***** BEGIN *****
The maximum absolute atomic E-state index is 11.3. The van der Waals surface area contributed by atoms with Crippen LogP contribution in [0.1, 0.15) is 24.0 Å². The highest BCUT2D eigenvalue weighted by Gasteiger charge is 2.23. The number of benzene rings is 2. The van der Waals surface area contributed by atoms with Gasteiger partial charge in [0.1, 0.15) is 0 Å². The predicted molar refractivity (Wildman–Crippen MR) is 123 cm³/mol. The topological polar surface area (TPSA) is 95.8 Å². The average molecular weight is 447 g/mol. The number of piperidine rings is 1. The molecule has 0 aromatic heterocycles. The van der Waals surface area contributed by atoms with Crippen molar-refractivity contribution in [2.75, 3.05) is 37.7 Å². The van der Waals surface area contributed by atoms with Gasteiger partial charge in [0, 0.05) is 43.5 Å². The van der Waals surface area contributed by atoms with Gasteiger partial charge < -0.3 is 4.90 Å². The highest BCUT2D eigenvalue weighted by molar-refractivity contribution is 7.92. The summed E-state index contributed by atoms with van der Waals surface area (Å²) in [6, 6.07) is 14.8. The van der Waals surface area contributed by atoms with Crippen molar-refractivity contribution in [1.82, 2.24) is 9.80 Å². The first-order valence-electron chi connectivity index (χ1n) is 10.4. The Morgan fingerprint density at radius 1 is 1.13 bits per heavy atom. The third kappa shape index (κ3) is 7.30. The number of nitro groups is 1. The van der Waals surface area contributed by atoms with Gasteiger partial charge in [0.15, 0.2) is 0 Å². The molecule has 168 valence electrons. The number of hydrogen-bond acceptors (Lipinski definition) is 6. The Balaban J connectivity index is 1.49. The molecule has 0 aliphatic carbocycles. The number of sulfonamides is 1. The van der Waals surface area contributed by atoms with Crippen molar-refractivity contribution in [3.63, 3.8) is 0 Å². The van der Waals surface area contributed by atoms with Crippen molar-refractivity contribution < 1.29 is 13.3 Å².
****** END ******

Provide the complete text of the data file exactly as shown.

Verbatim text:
The maximum absolute atomic E-state index is 11.3. The van der Waals surface area contributed by atoms with Crippen LogP contribution in [0.1, 0.15) is 24.0 Å². The highest BCUT2D eigenvalue weighted by Gasteiger charge is 2.23. The number of benzene rings is 2. The van der Waals surface area contributed by atoms with Gasteiger partial charge in [0.1, 0.15) is 0 Å². The predicted molar refractivity (Wildman–Crippen MR) is 123 cm³/mol. The topological polar surface area (TPSA) is 95.8 Å². The average molecular weight is 447 g/mol. The number of piperidine rings is 1. The molecule has 0 aromatic heterocycles. The van der Waals surface area contributed by atoms with Crippen molar-refractivity contribution in [2.75, 3.05) is 37.7 Å². The van der Waals surface area contributed by atoms with Gasteiger partial charge in [0, 0.05) is 43.5 Å². The van der Waals surface area contributed by atoms with Gasteiger partial charge < -0.3 is 4.90 Å². The highest BCUT2D eigenvalue weighted by molar-refractivity contribution is 7.92. The summed E-state index contributed by atoms with van der Waals surface area (Å²) in [6, 6.07) is 14.8. The van der Waals surface area contributed by atoms with Crippen molar-refractivity contribution in [1.82, 2.24) is 9.80 Å². The first-order valence-electron chi connectivity index (χ1n) is 10.4. The Morgan fingerprint density at radius 1 is 1.13 bits per heavy atom. The third kappa shape index (κ3) is 7.30. The number of nitro groups is 1. The van der Waals surface area contributed by atoms with Gasteiger partial charge in [0.15, 0.2) is 0 Å². The molecule has 168 valence electrons. The number of hydrogen-bond acceptors (Lipinski definition) is 6. The Balaban J connectivity index is 1.49. The molecule has 0 aliphatic carbocycles. The number of sulfonamides is 1. The van der Waals surface area contributed by atoms with Crippen molar-refractivity contribution in [3.63, 3.8) is 0 Å². The van der Waals surface area contributed by atoms with Crippen molar-refractivity contribution < 1.29 is 13.3 Å².